After a 20+ year addiction to pornography, I made the fateful leap to the world of online chatrooms in mid-2013. My illness reached a critical point. Cross-addicted with alcohol, suffering the consequences of an ill-timed abandonment of my bipolar disorder medication, growing estranged from my family and watching my professional life begin to crumble, I let myself slide into a place of emotional, mental and physical disrepair unlike I’d experienced.

I told myself I was a victim of the world around me – a world conspiring on all fronts to take me down. As with so many other addictions, when what you’re doing isn’t meeting your self-soothing needs, you up the ante. I abandoned traditional online pornography sites for peer-to-peer webcam sites. This was when rock bottom started to get in sight.

These were not the traditional adult sites where one pays to talk to a stripper or “model.” The one I found was fairly simple: two random users connect via their webcams. If either doesn’t like what they see on their screen, they click “NEXT”.

Men outnumbered women 20-to-1. If you were going to get a woman to stop and talk to you, you’d better be handsome and have something fast to say, or in my case, type. I’ve never had a problem with a quick comment, but I wasn’t going to make the cut in the looks department. I looked as much the haggard late-30s failure as I felt.

Despite the site claiming to have over 40,000 people online at any given time, I noticed several of the same attractive men – the kind I bet women stopped for – popping up on my screen repeatedly. They were always in the same spot, wearing the same clothes, day-after-day. Something wasn’t right.

When the same buff guy bathed in orange light sitting against his couch appeared, I was able to get him to stop and tell me what was going on.

Whoever was actually on the other end of the computer explained I was watching a video. He couldn’t get women to stop to talk to him, so he found a video of a “hot dude” who appeared to be typing on his computer. He said women wouldn’t stop to talk to the real him, but he could probably get one out of five to stop now, and a quarter of those could be convinced to take their clothes off and/or perform a sexual act.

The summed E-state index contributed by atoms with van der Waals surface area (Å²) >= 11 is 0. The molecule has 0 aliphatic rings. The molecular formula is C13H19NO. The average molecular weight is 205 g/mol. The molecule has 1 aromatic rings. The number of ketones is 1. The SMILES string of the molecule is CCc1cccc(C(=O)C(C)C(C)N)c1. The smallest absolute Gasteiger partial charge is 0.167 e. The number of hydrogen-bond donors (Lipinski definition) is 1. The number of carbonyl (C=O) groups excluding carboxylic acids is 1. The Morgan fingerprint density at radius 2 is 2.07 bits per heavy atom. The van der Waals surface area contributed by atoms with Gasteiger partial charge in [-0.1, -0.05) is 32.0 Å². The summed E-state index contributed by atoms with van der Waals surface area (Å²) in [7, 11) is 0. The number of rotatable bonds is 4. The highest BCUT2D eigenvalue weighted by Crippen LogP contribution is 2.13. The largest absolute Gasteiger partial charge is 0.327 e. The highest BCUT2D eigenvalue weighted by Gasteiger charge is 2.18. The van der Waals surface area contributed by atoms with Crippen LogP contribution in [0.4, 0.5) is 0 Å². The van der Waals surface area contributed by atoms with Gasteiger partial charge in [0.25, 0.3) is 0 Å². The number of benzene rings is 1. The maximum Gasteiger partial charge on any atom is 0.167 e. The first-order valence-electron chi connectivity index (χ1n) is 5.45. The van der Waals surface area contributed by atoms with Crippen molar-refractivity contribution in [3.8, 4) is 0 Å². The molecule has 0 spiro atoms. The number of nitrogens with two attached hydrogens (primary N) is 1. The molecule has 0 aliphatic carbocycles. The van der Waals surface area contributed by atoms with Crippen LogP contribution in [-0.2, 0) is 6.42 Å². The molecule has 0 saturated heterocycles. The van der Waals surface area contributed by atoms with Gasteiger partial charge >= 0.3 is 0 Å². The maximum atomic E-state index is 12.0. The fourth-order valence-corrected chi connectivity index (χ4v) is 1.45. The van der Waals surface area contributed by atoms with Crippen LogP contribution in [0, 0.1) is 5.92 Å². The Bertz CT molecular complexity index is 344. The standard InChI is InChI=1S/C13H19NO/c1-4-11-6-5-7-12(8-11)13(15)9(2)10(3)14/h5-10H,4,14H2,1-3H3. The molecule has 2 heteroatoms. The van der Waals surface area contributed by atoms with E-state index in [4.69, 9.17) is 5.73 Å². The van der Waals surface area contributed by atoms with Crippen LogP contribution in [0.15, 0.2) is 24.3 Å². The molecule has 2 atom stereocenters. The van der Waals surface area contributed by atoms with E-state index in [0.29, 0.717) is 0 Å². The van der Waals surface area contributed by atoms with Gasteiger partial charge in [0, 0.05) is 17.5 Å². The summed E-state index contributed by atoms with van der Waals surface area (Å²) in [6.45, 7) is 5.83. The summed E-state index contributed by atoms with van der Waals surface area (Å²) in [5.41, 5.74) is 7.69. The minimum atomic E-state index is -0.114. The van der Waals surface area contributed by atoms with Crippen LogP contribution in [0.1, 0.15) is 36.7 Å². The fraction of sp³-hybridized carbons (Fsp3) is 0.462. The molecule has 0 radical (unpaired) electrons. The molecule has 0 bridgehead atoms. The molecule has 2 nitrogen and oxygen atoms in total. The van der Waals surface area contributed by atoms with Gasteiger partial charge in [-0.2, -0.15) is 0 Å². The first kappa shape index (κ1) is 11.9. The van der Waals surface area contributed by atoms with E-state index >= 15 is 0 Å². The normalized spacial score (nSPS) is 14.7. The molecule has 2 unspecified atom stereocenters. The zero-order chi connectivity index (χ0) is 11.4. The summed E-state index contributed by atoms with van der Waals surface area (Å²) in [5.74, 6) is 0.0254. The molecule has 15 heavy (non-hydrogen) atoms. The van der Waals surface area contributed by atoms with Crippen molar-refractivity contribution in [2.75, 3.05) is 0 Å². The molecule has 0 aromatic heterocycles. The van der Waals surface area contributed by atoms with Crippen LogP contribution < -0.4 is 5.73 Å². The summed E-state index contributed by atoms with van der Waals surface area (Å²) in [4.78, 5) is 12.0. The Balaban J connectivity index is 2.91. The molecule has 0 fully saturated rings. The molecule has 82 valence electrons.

I found a video at a site containing these kinds of catfishing clips he directed me toward. A handsome guy in a white T-shirt and basketball shorts was laying on his bed, typing away. During the 14-minute video, he smiled, waved, made a peace symbol, laughed, pulled his shirt up to show his abs and took his shirt off completely. I isolated all of those moments into individual clips, including the main video, nine minutes of him typing into his laptop. I could play it on a loop for an hour without raising suspicion.

**********************

I’m a project guy. I like to figure out how to get an idea off the ground, fine-tune it, and move on. My life at that point was more about being a fix-it guy, and I don’t play that role well. I was trying to save a business I’d long lost interest in. I was watching relationships with my family fall apart and had no idea how to salvage them. I was over-indulging in pornography and alcohol addictions I’d mostly been able to keep under control for two decades and it was taking a physical and mental toll. Instead of living a life where I was creating things, I was putting Band-Aids all over a balloon that was about to pop.

Then I found that website, learned how to manipulate a video and my warped, decaying mind found a new project. I’m a methodical worker. I experiment, analyze, experiment more, analyze again. I’d already cracked the hard part learning the technical end of being an online groomer. As somebody who interviewed hundreds, if not thousands, of people in my years as a journalist, I had an above-average ability to read people and get them to talk. As a charismatic business owner, I had plenty of techniques to convince people to do what I needed. These are not good skills for a sick person with no sense of boundaries or consequences to possess.

I’d seen how the average guy on one of these sites operates. If they could get a woman to stop, within 30 seconds of talking to them, they’d tell the female to flash their breasts. I could never see how the low success rate of that strategy reaffirmed it as the go-to technique.

I think these are the guys who frequent strip clubs and don’t understand it’s a show. They believe all women are nymphomaniacs just waiting to be commanded to remove their clothes in everyday life. I wasn’t interested in stripper types, who put on a show for money or nymphos, who made things easy for the simpler guys.

I wanted to talk to average, everyday women (or at least as close as I could find on a peer-to-peer cam site) who would hit “NEXT” the moment a guy like that demanded nudity. I wanted to find a woman who believed she’d never do that kind of thing and then figure out the path to push her to get there.